nitin12384's blog

By nitin12384, history, 16 months ago, In English

Say you have a variable length array declared in a function, and you try to initialize it using memset in a lambda function, like this.

int n; cin>>n;
int cnt[n];
auto reset = [&](){
    memset(cnt, 0, sizeof(cnt));

It will not work correctly because sizeof(cnt) will return sizeof(int*) instead of n*sizeof(int).
That is because variable length array seems to decay to pointer when using labmda functions.

But surprisingly, this happens only in C++17, not in C++20.
In C++ 20, sizeof(cnt) will return n*sizeof(int).

Here is code demonstating this. You can try to run it in custom invocation.

Demo Code
Output in GNU G++17 7.3.0
Output in GNU G++20 11.2.0 (64 bit, winlibs)

Just be cautious while using arrays in lambda functions. I got wrong answer in a problem due to this, and it took me a lot of time to figure out that this was causing the issue.

Anyone is welcome to post comment of any related facts/insight, or maybe some explanations about why this happens, and why this doesn't happens in C++20.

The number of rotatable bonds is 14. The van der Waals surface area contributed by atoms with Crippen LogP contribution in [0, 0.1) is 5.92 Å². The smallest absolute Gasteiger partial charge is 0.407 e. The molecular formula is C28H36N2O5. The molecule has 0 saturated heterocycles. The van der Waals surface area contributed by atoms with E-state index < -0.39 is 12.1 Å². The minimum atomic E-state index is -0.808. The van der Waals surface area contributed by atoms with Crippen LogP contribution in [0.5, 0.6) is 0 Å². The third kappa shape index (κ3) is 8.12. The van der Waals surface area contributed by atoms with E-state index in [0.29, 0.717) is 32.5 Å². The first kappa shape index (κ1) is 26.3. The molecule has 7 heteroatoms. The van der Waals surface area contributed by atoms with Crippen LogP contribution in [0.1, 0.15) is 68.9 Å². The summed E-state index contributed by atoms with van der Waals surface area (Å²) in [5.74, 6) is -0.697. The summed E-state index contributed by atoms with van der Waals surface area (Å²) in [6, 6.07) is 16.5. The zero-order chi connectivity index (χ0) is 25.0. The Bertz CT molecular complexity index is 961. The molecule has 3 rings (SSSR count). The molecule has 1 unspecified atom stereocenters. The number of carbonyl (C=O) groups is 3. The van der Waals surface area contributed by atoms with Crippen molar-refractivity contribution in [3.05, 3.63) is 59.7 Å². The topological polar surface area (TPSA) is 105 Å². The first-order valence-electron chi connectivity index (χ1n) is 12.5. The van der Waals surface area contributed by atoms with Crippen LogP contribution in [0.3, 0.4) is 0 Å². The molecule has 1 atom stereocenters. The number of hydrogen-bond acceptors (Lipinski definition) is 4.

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16 months ago, # |
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I was learning forward declaration of lambda. This is giving me runtime error. Can you help?

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    16 months ago, # ^ |
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    You must include the "functional" library to declare lambda as a function<> type and define the function's body before calling it.

    #include <iostream>
    #include <functional>
    using namespace std;
    int main()
        function<int(int)> get2;
        get2 = [&](int a)
            return a;
        cout << get2(3);
        return 0;
16 months ago, # |
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It's not standard-related (variable length array not a part of C++ and never was). That behavior changed from GCC 10.1.